When it comes to being good with money, few things can feel more aggravating than figuring out where to start. It’s much easier to manage and build on habits, but to start from total zero on something — whether it’s figuring out what a stock is, or learning about using a credit card — can feel insurmountable. And depending on the financial education you were raised with, and the financial mentors you may or may not have around you, even knowing the right questions to ask can be a struggle.
But one thing that is always important to remember, particularly when it comes to the first step of anything, is how many resources are available around you, often for free. Yes, it can be hard to even decipher a Google search on a given financial topic, but if you know what you want to learn more about or get better at (say, building credit or paying off debt, for example), one of the best places to begin is your app store. There are hundreds of thousands of financial apps that do everything from help you split bills to help you manage your budget, and they go way beyond all the big ones we probably already know (and/or love), such as Mint. A good app can act like that financial mentor you may not have, or can explain the basics and walk you through different concepts. Apps like Acorns make small, simple investment something anybody can conquer (even if they’ve never thought of buying a stock), and there are dozens of different budget apps broken down by savings goals and household makeup.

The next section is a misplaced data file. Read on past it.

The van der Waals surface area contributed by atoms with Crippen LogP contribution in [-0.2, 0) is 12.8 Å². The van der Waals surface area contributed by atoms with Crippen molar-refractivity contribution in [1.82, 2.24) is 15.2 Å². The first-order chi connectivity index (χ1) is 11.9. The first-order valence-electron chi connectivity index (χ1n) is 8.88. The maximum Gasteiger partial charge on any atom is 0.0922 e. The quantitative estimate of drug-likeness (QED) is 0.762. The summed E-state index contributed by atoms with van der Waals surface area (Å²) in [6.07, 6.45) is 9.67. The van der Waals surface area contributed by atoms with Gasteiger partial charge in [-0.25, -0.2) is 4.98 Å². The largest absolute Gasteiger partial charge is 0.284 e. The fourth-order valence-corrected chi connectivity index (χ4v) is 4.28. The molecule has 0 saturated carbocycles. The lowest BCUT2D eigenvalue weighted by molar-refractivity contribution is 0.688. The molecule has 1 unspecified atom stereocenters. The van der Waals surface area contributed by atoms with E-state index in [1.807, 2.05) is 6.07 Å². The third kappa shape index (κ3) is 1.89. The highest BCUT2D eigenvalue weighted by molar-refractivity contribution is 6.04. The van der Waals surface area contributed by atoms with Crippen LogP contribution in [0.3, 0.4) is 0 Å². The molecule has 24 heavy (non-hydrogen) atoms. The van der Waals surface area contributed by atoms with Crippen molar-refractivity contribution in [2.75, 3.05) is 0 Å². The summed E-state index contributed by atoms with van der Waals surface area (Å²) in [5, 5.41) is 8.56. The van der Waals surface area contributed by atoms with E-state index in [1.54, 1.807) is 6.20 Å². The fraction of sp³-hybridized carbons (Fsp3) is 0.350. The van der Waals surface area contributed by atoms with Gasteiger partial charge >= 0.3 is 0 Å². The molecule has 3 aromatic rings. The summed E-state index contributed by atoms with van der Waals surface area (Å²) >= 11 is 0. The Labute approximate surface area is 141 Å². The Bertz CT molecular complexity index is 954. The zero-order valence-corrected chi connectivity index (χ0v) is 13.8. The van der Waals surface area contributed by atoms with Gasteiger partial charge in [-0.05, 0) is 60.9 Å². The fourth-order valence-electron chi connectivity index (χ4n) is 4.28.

Financial literacy inherently means different things for different people, and there is no one catch-all plan of “how to get started” that will apply to everyone. Someone on a low income with high student debt, for example, might have a totally different plan than someone with higher income, no debt, and a ruined credit score. Everyone has to navigate money based on their personal needs and goals, and everyone’s starting point will be different. But accessible, low (or no) cost, easy things like apps can help us all get there.
To that end, Lauren and I did this week’s video all about our 10 current favorite money apps that you may not have heard of. While we still love a lot of the bigger names, we wanted to dive a little deeper on the different (and more niche) things financial apps can do for you, and boost your “digital financial mentor” portfolio, even just a little bit.
Image via Pexels